In New Jersey, employees who are separated from their jobs for a variety of reasons may be eligible for a continuation of coverage under the federal Consolidated Omnibus Budget Reconciliation Act or COBRA. However, this federal law only covers employers that have had 20 or more employees working for at least one-half of the previous calendar year’s business days, meaning that many workers at small businesses may not be eligible for continuation coverage of their health benefits when they leave their jobs. However, New Jersey has its own law that provides for continuation of the health insurance coverage for employees, spouses, and dependent children at employers with fewer than 20 employees in some cases. Here is what the attorneys at Swartz Swidler believe you need to know about the New Jersey Continuation Coverage Rules or NJCCR.
What is the New Jersey Continuation Coverage Rules law?
The NJCCR is a state law that mandates that certain small businesses offer continued coverage of health insurance benefits for some employees, their dependent children, and their spouses. The federal law, COBRA, mandates that employers with 20 or more employees for at least one-half of the previous calendar year who offer health coverage to their employees offer continuing health coverage after their employees are terminated from their positions for set periods. The employers do not have to subsidize the coverage, and employees who elect to take it must pay the premiums out of pocket and a 2% administrative fee.
The NJCCR is also called the New Jersey mini-COBRA law because it applies to employers in New Jersey that offer health insurance to their employees that have from two and 50 workers when the majority of the employees work in New Jersey for at least one-half of the days in the previous year’s last quarter. Workers who qualify for continued coverage under COBRA are not eligible for coverage under the NJCCR.
Eligibility under the NJCCR
The following workers are eligible for continued health coverage under the NJCCR:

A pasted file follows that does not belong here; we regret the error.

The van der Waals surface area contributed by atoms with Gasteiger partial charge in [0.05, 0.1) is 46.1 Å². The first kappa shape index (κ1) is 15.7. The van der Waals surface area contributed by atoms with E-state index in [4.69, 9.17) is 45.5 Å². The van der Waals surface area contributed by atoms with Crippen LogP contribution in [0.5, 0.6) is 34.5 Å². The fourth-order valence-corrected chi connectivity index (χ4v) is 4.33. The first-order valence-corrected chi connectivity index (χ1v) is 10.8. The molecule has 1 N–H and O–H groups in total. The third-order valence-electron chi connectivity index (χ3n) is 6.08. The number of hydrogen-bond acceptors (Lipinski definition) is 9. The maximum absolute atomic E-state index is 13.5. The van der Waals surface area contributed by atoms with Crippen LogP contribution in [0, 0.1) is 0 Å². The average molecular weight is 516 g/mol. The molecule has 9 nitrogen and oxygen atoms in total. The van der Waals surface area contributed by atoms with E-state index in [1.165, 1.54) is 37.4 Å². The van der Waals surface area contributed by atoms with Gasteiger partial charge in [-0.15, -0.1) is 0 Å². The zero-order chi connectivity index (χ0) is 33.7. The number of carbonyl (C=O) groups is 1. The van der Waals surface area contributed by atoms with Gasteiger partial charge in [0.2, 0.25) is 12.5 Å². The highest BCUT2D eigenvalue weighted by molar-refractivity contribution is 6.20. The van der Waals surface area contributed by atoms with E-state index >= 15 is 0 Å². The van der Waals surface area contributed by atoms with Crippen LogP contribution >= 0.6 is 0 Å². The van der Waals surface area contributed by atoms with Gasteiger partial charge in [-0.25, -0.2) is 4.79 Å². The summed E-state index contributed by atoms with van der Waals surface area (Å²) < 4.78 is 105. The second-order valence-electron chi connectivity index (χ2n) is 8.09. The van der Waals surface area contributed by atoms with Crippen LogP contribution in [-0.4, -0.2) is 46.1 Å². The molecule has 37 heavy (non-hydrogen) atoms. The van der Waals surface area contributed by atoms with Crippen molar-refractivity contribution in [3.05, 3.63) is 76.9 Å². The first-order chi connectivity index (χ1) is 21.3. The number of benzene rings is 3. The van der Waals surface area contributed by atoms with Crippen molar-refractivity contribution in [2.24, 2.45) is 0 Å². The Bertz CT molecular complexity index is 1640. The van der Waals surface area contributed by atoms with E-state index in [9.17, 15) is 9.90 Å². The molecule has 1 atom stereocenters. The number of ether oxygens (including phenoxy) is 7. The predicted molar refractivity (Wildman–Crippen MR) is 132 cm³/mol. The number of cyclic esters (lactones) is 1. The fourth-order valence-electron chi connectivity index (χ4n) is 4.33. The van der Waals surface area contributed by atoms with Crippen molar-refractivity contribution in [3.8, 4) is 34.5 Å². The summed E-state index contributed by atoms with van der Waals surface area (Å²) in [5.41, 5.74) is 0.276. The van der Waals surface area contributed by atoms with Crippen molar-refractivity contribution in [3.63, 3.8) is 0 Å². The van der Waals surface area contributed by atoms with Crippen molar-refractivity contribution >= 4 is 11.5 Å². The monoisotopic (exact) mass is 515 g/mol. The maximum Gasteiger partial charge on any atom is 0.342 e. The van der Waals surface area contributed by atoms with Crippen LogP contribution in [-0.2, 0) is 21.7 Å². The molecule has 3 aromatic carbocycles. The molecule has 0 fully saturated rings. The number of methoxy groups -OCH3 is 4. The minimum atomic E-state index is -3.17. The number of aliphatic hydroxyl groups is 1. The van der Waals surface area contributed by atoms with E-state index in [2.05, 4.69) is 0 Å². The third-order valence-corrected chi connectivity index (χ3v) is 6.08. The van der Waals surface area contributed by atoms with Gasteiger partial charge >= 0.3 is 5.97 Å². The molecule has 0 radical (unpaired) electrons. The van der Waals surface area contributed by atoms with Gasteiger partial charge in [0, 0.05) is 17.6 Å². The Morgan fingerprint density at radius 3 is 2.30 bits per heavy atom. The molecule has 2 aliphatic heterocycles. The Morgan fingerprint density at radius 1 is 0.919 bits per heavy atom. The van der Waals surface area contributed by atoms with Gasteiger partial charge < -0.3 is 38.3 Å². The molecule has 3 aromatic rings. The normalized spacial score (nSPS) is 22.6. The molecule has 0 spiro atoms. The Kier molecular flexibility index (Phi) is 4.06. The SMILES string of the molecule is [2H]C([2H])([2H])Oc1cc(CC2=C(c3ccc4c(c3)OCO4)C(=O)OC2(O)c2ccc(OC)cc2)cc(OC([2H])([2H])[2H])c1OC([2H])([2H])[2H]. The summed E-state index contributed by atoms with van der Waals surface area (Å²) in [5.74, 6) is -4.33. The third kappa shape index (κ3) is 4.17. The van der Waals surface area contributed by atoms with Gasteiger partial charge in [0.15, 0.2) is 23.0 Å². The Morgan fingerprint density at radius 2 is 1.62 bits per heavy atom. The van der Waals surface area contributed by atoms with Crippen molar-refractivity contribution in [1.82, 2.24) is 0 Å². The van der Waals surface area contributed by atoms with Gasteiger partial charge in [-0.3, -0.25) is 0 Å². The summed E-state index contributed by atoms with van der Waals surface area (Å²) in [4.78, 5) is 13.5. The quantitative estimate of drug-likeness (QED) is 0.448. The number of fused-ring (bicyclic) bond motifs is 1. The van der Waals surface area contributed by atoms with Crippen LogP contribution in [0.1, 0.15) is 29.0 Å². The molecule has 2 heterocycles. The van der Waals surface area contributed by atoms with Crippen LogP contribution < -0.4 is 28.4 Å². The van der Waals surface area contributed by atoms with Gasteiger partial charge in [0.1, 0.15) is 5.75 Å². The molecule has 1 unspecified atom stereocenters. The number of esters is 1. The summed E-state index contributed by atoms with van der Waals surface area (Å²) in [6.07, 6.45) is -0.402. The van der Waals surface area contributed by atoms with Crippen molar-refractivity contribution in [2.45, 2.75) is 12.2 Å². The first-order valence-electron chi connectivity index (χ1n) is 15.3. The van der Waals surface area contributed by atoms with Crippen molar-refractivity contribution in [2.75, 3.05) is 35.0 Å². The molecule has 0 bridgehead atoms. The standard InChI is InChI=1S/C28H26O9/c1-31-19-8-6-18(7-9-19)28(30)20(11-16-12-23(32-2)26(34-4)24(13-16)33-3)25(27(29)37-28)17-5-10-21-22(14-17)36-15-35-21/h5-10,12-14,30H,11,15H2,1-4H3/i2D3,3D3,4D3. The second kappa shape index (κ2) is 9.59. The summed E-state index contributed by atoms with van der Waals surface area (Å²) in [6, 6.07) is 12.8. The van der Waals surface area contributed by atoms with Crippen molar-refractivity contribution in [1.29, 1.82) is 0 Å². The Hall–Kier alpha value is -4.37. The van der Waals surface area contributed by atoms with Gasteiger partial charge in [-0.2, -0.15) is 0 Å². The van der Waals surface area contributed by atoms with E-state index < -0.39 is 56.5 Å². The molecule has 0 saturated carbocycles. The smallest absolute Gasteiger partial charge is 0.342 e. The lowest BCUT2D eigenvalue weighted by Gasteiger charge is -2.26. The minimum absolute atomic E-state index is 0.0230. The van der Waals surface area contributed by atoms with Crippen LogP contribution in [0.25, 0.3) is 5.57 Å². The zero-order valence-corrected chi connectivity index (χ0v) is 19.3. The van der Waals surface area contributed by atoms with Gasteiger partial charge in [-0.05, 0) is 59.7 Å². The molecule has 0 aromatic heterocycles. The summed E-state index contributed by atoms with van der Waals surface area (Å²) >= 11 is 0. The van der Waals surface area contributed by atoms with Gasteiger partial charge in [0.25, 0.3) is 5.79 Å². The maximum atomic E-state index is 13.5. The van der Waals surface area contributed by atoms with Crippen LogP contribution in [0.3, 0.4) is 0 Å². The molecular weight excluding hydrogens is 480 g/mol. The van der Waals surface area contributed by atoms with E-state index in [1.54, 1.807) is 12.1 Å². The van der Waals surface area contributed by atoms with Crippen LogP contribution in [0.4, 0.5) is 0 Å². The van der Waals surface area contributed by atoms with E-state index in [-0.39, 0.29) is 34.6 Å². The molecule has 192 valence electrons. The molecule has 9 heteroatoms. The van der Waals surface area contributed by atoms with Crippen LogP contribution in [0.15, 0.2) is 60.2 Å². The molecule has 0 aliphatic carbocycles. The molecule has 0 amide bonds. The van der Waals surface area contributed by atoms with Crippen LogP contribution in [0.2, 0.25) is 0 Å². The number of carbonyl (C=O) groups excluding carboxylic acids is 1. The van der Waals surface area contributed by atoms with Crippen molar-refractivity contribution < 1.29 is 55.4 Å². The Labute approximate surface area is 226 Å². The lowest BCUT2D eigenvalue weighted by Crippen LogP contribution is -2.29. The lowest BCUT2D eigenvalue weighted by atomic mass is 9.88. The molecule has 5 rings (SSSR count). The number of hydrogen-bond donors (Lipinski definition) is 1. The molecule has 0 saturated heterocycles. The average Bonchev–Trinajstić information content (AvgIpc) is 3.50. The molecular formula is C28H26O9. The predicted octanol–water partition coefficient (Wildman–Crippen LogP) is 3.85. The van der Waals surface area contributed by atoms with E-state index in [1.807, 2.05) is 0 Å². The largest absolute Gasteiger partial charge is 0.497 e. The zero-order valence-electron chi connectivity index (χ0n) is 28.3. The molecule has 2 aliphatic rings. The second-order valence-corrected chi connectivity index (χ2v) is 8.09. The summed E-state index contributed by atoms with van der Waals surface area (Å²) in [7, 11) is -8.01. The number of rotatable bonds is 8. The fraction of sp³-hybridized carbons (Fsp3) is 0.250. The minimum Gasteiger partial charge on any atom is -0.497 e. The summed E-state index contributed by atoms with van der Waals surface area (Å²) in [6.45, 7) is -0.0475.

- Workers who are terminated for reasons that don’t include for-cause firings
- Workers whose scheduled hours have been dropped to less than 25 hours per week
- Dependent children and spouses of employees who die
- Dependent children and spouses in the event of a divorce
- Dependent children who age out or lose their full-time status as students
How long does the coverage last under the NJCCR?
For workers who are terminated or who have their hours reduced to below 25 per week, they can receive up to 18 months of continued health coverage. The dependent children and spouses of workers who lose their coverage because of divorce or the death of the employee or because the dependent children are no longer eligible can receive 36 months of continued health coverage. Employees who have been found to be disabled by the Social Security Administration when they are terminated or during the 60 days following the continued coverage can continue coverage for 29 months. Finally, if the worker is no longer disabled, his or her continued coverage will end at 18 months or the month that starts 31 days after the date that the determination the employee is not disabled is made, whichever is later.
All employees must be notified by the employer’s health insurance carrier that they have rights to continued coverage when they enroll. Employers must notify workers that they have the right to continue coverage when a qualifying event occurs. This notice must be in writing and include information about the duration of the continued coverage, the date when the workers should return their election to continue coverage, the monthly premium amount that they will have to pay, and the date each month when the payments will be due. They must also notify the employees how they are supposed to make their monthly premium payments. Eligible employees and their dependent children or spouses must make written elections to continue coverage no later than 30 days after their qualifying events.
Employers are allowed to charge 100% of the premiums plus a 2% administrative fee. For employees who have been declared to be disabled, the employers are allowed to charge 150% of the premium from month 19 to 29.
Terminating continued coverage
Employers are allowed to terminate the continued coverage of workers in several situations. If the employer stops providing health insurance to their employees, they can terminate the coverage of any former employees or their dependents who are receiving continued coverage. The coverage can also be terminated if the employee, child, or spouse does not make their payments on time. Continued coverage can also be terminated if the beneficiaries gain coverage under a new plan as long as the new plan does not exclude coverage for pre-existing conditions. Finally, NJCCR coverage can end when the beneficiaries become eligible for Medicare.
Get help from the attorneys at Swartz Swidler
If you believe that your employer should have offered continued health insurance coverage when one of the previously described qualifying events occurred but failed to do so, you may have legal rights. Talk to the employment law attorneys at Swartz Swidler by filling out our online contact form.